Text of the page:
Homeownership drop to create £8bn benefit bill
The cost of housing benefit for elderly people will soar by £8 billion a year by 2060 unless steps are taken to address falling homeownership, a think tank has warned.
The Strategic Society Centre predicts there will be 3.45 million pensioners claiming housing benefit by 2060 costing the state £13.45 billion a year in today’s prices.
It used projections of homeownership rates and government forecasts on the size of the pensioner population in 2060 to come up with the figures.
James Lloyd, director of the Strategic Society Centre, said: ‘It’s time that we stop wringing our hands about “generation rent”, and recognise that in the long term, the state is going to be left with a very large bill to pay.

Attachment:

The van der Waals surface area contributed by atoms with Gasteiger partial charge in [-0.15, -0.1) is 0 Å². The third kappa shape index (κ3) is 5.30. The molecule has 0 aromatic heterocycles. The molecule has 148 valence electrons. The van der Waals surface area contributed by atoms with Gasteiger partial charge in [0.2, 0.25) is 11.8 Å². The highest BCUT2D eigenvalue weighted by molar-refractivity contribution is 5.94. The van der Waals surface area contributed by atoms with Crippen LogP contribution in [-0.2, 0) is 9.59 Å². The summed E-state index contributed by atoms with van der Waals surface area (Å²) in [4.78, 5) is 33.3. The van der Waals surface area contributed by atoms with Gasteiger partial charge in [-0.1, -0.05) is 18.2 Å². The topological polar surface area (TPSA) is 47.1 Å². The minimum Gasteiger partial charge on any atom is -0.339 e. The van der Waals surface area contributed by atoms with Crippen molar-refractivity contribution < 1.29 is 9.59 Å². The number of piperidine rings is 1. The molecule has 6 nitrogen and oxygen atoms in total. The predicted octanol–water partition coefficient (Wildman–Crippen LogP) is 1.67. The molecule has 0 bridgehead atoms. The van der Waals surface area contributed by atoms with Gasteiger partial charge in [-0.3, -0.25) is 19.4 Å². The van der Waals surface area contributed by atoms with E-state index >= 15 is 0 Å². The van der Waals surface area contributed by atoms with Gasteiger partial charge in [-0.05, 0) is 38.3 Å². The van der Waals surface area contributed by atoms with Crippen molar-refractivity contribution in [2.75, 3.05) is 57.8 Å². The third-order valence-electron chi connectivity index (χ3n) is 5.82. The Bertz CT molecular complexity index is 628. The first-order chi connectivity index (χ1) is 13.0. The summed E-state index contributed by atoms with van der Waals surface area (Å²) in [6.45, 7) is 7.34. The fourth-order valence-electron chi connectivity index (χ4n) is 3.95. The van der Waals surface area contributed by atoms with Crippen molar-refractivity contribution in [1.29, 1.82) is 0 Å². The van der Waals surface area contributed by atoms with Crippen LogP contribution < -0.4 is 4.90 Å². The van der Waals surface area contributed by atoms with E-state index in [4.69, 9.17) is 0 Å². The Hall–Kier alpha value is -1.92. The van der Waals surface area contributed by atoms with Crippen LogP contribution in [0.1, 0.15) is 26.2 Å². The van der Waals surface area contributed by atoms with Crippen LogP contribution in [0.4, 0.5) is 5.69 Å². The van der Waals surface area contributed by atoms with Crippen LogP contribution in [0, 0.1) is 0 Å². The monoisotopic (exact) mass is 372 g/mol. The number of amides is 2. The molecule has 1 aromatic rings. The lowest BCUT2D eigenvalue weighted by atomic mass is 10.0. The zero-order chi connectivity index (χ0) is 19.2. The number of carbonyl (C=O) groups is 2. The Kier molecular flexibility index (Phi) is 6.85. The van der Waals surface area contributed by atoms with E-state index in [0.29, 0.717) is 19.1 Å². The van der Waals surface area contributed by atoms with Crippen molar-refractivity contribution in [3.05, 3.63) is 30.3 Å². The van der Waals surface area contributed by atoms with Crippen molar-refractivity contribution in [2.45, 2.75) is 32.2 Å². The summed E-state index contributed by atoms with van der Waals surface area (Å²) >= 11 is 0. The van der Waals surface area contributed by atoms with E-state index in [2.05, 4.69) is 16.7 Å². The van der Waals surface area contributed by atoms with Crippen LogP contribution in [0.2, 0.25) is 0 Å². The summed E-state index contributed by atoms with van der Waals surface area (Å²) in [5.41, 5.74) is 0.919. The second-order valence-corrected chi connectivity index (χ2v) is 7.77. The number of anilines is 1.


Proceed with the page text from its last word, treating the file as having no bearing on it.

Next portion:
‘Given the extra cost the Treasury will face, the government should be taking aggressive measures now to boost rates of homeownership among the young.’
People forget most pensioners who rent rely on state support, he added, so if more pensioners are renting in the future the cost of housing benefit to the state is going to ‘explode’.
Official government figures show there are currently 1.45 million retirees claiming housing benefit, costing the state £5.32 billion each year.
A Joseph Rowntree Foundation report published earlier this month found an extra 1.5 million 18-to 24-year-olds will be forced into the private rented sector in eight years time.
Kay Boycott, director of campaigns, policy and communications at housing charity Shelter, said: ‘This report shows the frightening consequences of soaring housing costs.
‘Government must take urgent action to make the cost of homes more affordable for families, or face a benefit bill that can only grow bigger.’